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Articles by R.K. Sari
Total Records ( 2 ) for R.K. Sari
  Z. Saleh , E.A.M. Zuhud and R.K. Sari
  Rhizanthes deceptor is a species that found only in Sumatera, Indonesia. Crude ethanolic extract of Rhizanthes deceptor and it’s host, T. papillosum papillosum were examined for their phytochemical properties and antioxidant activity by 1,1-diphenyl-2-picrylhydrazyl (DPPH). The phytochemical qualitative analysis showed that all the extracts, containing alkaloid, phenolic and flavonoid. Triterpenoid detected in bud extract and root extract, saponin detected in root and stem extract and steroid only detected in stem extract. The result showed high level of total phenolic content from all the extract with their value are 431.52, 323.93 and 271.38 mg GAE/g from bud extract of R. deceptor, root and stem of T. papillosum, respectively. Presence of detected secondary metabolites thought to contribute to antioxidant activity of this extract. Antioxidant activity of the plants showed that bud extract of R. deceptor and root and stem extract of T. papillosum had fairly high DPPH antioxidant activity with IC50 are 32, 22 and 35 μg mL–1, respectively. The result of antioxidant activity test indicates that R. deceptor and T. papillosum as, natural sources of antioxidant.
  W. Syafii , R.K. Sari , U. Cahyaningsih and L.N. Anisah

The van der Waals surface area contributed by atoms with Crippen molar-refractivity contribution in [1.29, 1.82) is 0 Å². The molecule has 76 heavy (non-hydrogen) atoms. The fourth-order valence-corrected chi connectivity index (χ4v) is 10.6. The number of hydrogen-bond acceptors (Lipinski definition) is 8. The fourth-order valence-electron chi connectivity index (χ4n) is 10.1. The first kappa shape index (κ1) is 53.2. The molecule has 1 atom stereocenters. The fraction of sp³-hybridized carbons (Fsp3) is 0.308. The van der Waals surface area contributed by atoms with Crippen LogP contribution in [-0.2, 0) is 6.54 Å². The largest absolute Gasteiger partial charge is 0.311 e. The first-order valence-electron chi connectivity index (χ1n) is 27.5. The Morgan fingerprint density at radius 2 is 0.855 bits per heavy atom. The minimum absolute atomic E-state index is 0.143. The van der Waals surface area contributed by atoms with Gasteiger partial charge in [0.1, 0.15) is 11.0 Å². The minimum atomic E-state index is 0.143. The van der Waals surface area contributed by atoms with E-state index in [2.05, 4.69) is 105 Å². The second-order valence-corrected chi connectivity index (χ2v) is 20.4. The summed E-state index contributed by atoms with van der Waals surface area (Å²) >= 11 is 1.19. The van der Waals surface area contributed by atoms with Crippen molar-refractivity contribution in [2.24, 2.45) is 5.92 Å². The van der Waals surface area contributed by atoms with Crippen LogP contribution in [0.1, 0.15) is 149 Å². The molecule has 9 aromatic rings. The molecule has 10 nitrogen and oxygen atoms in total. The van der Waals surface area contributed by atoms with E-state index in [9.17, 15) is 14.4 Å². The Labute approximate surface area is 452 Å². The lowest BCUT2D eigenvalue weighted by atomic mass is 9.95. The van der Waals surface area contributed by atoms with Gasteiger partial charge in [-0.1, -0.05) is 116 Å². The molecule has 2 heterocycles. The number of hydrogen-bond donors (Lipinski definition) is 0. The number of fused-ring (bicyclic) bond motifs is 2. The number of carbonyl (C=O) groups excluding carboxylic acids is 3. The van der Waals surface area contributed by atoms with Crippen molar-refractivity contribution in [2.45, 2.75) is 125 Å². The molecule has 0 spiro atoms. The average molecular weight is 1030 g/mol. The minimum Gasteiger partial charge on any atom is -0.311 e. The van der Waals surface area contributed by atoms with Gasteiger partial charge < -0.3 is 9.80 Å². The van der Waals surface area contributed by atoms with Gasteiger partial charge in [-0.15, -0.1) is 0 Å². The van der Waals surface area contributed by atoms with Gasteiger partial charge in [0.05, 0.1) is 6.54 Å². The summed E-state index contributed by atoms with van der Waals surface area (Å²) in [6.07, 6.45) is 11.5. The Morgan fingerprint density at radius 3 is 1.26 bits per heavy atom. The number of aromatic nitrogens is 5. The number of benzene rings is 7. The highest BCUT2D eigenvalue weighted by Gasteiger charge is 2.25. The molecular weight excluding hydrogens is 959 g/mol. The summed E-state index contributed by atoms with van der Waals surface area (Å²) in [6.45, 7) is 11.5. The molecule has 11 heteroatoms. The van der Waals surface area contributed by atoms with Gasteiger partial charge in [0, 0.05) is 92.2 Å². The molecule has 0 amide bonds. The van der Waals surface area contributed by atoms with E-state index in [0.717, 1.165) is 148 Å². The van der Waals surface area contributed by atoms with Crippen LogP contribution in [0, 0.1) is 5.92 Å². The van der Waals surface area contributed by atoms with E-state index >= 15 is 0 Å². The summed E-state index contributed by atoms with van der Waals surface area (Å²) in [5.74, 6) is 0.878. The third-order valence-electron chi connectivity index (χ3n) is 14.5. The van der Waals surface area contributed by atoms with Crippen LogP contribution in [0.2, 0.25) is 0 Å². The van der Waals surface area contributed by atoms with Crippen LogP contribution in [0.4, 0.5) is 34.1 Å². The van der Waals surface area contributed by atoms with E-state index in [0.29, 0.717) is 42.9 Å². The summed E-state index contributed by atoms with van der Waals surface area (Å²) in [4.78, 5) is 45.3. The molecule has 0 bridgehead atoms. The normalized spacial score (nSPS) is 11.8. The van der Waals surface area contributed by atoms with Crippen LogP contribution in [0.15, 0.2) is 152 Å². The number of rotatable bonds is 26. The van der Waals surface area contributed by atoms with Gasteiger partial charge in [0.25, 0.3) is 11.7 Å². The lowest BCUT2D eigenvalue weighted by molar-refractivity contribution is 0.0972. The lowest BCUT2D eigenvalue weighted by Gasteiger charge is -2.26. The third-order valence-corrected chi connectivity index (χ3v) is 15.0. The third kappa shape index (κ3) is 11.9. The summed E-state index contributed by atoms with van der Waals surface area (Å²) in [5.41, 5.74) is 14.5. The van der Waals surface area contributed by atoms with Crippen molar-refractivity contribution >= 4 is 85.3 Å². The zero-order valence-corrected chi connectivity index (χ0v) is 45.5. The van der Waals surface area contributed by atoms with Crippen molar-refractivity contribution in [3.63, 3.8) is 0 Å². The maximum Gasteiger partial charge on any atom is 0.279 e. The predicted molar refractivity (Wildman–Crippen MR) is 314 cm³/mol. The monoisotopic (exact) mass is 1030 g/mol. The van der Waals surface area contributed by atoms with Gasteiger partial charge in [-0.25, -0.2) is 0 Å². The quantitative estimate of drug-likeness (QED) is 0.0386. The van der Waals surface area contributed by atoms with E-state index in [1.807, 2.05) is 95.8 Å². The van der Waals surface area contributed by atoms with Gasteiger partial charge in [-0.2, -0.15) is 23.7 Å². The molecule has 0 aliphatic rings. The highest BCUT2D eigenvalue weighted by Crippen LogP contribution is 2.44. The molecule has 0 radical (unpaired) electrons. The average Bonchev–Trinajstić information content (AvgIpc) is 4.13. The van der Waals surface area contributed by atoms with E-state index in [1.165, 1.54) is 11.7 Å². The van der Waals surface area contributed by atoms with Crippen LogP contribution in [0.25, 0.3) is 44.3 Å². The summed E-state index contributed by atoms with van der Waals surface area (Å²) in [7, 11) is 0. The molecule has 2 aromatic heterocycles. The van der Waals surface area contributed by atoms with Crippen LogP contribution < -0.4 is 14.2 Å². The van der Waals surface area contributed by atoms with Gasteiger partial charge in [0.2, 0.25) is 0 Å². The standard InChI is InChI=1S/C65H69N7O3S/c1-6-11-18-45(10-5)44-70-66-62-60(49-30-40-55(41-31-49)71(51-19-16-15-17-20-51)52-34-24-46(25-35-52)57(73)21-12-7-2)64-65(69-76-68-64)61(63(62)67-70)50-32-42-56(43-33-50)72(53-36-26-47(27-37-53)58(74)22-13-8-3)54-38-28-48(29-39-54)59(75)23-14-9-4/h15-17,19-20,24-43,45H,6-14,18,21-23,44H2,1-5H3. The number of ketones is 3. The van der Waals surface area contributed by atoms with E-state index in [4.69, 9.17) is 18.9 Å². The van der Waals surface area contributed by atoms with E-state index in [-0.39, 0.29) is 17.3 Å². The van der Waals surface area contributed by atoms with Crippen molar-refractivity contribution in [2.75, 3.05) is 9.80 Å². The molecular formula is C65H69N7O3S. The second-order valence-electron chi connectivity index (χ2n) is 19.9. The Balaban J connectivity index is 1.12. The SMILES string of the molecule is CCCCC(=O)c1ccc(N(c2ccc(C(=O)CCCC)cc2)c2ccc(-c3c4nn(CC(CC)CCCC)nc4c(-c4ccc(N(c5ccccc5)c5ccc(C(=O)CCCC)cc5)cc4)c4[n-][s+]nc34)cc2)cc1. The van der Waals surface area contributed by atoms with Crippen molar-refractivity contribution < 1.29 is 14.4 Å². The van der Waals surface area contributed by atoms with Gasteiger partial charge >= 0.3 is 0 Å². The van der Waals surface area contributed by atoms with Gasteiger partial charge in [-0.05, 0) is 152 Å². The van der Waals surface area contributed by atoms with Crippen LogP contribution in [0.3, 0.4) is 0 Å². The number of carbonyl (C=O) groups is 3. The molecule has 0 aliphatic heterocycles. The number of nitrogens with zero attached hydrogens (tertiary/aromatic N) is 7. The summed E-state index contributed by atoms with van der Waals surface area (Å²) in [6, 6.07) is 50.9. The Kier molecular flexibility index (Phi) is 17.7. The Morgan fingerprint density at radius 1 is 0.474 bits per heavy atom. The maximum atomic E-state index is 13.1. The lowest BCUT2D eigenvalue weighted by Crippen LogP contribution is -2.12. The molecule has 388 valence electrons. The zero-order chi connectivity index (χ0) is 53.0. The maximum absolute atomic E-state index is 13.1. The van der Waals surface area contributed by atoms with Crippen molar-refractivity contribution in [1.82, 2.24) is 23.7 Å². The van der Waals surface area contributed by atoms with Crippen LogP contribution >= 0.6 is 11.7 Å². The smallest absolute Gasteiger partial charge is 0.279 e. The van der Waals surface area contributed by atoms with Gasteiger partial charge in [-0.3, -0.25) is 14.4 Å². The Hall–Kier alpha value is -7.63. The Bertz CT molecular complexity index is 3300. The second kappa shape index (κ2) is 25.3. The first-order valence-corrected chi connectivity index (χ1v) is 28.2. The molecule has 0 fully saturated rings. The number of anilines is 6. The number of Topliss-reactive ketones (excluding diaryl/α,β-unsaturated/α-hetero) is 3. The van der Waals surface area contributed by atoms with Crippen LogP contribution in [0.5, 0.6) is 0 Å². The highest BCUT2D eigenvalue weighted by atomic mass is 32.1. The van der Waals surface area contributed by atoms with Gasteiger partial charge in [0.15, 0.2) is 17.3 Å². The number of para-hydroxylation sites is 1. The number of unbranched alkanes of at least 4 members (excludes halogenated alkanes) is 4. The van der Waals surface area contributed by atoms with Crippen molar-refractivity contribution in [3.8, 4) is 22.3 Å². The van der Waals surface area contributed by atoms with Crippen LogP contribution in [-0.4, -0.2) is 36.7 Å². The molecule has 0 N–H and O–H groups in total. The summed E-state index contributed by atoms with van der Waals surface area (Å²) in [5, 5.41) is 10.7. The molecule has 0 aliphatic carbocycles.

Background and Objective: This study identify the fraction contents from ethanol extract of Strychnos ligustrina Blume wood, their antimalarial activities and chemical compound of the antimalarial active fraction. Methodology: The ethanol extract was obtained from maceration with n-hexane, ethyl acetate and ethanol successively. The ethanol extract was fractionated using vacuum liquid chromatography column with combination of chloroform and methanol as eluent. These fractions were tested for their antimalarial properties by using in vitro against Plasmodium falciparum. The active antimalarial fraction was then chemically analyzed by using gas chromatography mass spectrometry instrument. Results: The fractionation of ethanol extract resulted in six fractions, namely F1, F2, F3, F4, F5 and F6 with fraction contents at 2.48, 0.89, 14.28, 22.34, 25.57 and 30.34%, respectively. The antimalarial bioassay test showed that F3 and F4 were very active with IC50 (1.99 and 0.39 μg mL–1, respectively) F1 was active with IC50 (81.04 μg mL–1) while, F2, F5 and F6 were inactive with IC50 (1581.60, 1123.22 and 81.04 μg mL–1, respectively). Gas chromatography mass spectrometry instrument detected the F3 contains alkaloids such as (phenylbenzo[f]1,7 naphthyridin-5-one (11.67%), 4-methyl-5-[3-trifluoromethylphenoxy]-6-methoxy-8-nitroquinoline (5.21%) and phenolic compounds (coniferol 8.10%). The F4 is dominated by furan compounds (hydroxymethyl furfural 19.43%), phenolic (laminitol 19.43%), fatty acid (9,11-octadecadiynoic acid, 8-hydroxy-methylester 6.34%) and alkaloid (brucine 6.13%). Conclusion: Extractive substances of S. ligustrina wood were very potential sources for natural antimalarial drugs. Fractionation ethanol extract of S. ligustrina wood produced fraction F3 and F4 were very active in inhibiting the growth of P. falciparum. These results strongly suggested that F3 and F4 of S. ligustrina wood were potential sources for antimalarial agents. For future development, it is neccesary for further studies to obtain the antimalarial active compounds from fraction F3 and F4 as an alternative new malaria drugs as well as material alternative drug combinations with artemisinin to get the optimal treatment of malarial.
 
 
 
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